Social Security Provisions as Per Labor Act of Nepal

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1.1 Background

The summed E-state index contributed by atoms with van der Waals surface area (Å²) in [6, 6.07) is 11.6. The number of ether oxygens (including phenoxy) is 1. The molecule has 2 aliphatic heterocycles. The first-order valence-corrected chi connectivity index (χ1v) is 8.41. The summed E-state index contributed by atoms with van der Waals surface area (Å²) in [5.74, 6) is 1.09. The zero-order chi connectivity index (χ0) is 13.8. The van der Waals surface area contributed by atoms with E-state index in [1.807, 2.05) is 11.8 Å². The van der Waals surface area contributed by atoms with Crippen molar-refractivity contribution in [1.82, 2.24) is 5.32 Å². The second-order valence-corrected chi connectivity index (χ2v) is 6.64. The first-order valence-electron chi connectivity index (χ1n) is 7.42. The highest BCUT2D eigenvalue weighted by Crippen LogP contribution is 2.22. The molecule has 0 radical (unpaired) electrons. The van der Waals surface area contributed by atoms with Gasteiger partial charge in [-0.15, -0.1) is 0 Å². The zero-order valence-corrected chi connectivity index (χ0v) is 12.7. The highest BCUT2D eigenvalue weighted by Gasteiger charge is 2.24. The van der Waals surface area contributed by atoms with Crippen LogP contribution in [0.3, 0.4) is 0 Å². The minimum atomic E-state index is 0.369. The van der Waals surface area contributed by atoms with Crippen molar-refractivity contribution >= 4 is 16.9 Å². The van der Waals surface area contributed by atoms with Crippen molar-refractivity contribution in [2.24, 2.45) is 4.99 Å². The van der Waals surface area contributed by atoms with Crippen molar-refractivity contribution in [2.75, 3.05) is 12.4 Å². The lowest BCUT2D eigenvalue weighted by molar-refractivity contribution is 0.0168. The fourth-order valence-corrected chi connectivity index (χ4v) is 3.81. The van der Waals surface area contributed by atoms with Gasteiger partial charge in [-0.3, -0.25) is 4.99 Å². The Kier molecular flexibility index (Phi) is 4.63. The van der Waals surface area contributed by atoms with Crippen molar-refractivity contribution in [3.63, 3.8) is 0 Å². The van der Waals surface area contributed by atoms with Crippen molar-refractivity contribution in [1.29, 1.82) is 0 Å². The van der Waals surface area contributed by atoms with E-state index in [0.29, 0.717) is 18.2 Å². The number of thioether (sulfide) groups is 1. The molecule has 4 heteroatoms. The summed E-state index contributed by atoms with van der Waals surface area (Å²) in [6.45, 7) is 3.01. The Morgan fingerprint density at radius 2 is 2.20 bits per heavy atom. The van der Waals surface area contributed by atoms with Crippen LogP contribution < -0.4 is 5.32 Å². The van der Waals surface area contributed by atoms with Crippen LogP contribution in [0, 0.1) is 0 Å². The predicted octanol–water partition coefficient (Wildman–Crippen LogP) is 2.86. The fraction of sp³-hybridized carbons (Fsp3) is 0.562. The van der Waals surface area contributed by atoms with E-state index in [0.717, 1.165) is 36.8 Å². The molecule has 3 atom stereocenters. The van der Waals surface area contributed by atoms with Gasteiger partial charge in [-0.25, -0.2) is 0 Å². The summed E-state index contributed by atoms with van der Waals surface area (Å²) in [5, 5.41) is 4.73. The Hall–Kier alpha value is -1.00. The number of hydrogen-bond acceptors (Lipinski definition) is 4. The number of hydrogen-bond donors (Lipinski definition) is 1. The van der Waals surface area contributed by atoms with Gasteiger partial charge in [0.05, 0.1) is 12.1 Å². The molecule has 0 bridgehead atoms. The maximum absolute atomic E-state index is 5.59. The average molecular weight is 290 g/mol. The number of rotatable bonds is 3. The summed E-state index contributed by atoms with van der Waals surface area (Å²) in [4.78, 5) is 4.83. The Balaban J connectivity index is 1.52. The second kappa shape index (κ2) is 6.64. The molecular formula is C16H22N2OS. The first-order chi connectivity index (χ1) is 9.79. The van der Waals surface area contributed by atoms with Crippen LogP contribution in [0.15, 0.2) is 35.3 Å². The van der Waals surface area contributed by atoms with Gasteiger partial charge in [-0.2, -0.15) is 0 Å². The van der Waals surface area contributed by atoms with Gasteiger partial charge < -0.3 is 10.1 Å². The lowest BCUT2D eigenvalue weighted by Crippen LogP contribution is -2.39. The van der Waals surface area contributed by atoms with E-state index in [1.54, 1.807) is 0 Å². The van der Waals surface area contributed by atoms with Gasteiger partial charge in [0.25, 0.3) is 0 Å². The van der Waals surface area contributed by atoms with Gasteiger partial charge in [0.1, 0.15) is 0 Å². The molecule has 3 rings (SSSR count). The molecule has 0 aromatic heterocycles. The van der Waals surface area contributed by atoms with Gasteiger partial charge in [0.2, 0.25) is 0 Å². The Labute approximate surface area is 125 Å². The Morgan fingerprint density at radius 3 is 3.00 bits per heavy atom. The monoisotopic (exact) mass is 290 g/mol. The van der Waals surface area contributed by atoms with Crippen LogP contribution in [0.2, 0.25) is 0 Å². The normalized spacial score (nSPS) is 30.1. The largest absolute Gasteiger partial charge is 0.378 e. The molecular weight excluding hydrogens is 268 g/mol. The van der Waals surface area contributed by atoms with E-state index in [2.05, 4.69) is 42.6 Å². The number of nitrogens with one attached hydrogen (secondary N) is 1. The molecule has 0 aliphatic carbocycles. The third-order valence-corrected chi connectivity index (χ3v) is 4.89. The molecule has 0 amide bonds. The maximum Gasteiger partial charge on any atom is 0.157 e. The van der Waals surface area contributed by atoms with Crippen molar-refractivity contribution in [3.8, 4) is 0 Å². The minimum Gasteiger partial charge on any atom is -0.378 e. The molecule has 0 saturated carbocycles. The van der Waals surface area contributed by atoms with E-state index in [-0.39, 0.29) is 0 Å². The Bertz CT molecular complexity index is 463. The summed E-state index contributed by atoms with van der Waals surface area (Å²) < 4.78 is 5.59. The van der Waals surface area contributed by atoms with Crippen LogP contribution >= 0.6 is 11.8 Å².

The mutual conflict between the employer and the employees over the question of adequacy of their respective shares in social produce, constitutes the crux of the labour problem, of which collective bargaining and industrial conflict are the two most important aspects. As industrialisation advances the worker is increasingly alienated from his previous socio-cultural world and thus faces various insecurities with regard to income and employment in addition to the natural ones (i.e., sickness, maternity and the age) for which the new order does not have structural provision. This is how the problem of social security arises and revolution has meant urbanisation. In ancient times if a person was unable to work on a particular day, he was cared for by the village, community or by the members of his family. But now urbanisation has so deeply uprooted these values that in times of sickness, unemployment, old age and other similar contingencies a worker has nothing to fall back upon. In modern times social security is influencing both social and economic policy. Social security is the security that the State furnishes against the risks which an individual of small means cannot, today, stand up to by himself even in private combination with his fellow. Social security envisages (foresees) that the members of a community shall be protected by collective action against social risks causing undue hardship and privation to individuals whose private resources can seldom be adequate to meet them. The concept of social security is based on ideals of human dignity and social justice. The underlying idea behind social security measures is that a citizen who has contributed or is likely to contribute to his country’s welfare should be given protection against certain hazards. In context of Nepal, The Labour Act 1992 was enacted by the first parliament in 1992. Before this Act, the Factory and Factory Workers Act 1959 had been in force...
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